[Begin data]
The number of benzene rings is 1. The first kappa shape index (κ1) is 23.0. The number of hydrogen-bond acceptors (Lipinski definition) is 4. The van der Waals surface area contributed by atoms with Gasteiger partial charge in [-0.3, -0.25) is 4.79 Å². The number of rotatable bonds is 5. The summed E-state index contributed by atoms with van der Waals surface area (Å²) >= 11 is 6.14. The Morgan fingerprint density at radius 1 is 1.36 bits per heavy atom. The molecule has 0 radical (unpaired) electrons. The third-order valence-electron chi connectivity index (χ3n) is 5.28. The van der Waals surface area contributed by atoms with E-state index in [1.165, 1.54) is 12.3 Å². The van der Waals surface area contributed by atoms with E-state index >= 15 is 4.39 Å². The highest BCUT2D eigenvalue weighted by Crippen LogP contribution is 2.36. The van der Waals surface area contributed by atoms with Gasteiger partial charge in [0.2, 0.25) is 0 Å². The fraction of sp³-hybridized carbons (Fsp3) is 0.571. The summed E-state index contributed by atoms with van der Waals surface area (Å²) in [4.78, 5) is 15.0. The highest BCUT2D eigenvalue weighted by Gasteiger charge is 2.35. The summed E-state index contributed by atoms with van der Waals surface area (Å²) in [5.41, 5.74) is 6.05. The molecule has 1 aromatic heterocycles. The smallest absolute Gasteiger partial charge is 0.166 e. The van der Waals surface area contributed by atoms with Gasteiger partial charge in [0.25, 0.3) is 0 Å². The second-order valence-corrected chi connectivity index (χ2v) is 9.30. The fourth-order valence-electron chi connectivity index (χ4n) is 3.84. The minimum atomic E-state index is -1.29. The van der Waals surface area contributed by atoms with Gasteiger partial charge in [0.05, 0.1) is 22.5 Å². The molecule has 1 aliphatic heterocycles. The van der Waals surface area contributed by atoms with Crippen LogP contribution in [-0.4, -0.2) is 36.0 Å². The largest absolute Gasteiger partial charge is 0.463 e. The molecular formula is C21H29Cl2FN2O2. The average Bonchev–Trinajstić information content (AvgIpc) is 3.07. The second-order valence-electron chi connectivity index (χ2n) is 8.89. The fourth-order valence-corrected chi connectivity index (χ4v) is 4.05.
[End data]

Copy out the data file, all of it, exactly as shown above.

The number of benzene rings is 1. The first kappa shape index (κ1) is 23.0. The number of hydrogen-bond acceptors (Lipinski definition) is 4. The van der Waals surface area contributed by atoms with Gasteiger partial charge in [-0.3, -0.25) is 4.79 Å². The number of rotatable bonds is 5. The summed E-state index contributed by atoms with van der Waals surface area (Å²) >= 11 is 6.14. The Morgan fingerprint density at radius 1 is 1.36 bits per heavy atom. The molecule has 0 radical (unpaired) electrons. The third-order valence-electron chi connectivity index (χ3n) is 5.28. The van der Waals surface area contributed by atoms with E-state index in [1.165, 1.54) is 12.3 Å². The van der Waals surface area contributed by atoms with E-state index >= 15 is 4.39 Å². The highest BCUT2D eigenvalue weighted by Crippen LogP contribution is 2.36. The van der Waals surface area contributed by atoms with Gasteiger partial charge in [0.2, 0.25) is 0 Å². The fraction of sp³-hybridized carbons (Fsp3) is 0.571. The summed E-state index contributed by atoms with van der Waals surface area (Å²) in [4.78, 5) is 15.0. The highest BCUT2D eigenvalue weighted by Gasteiger charge is 2.35. The summed E-state index contributed by atoms with van der Waals surface area (Å²) in [5.41, 5.74) is 6.05. The molecule has 1 aromatic heterocycles. The smallest absolute Gasteiger partial charge is 0.166 e. The van der Waals surface area contributed by atoms with Gasteiger partial charge in [0.25, 0.3) is 0 Å². The second-order valence-corrected chi connectivity index (χ2v) is 9.30. The fourth-order valence-electron chi connectivity index (χ4n) is 3.84. The minimum atomic E-state index is -1.29. The van der Waals surface area contributed by atoms with Gasteiger partial charge in [0.05, 0.1) is 22.5 Å². The molecule has 1 aliphatic heterocycles. The van der Waals surface area contributed by atoms with Crippen LogP contribution in [-0.4, -0.2) is 36.0 Å². The largest absolute Gasteiger partial charge is 0.463 e. The molecular formula is C21H29Cl2FN2O2. The average Bonchev–Trinajstić information content (AvgIpc) is 3.07. The second-order valence-electron chi connectivity index (χ2n) is 8.89. The fourth-order valence-corrected chi connectivity index (χ4v) is 4.05.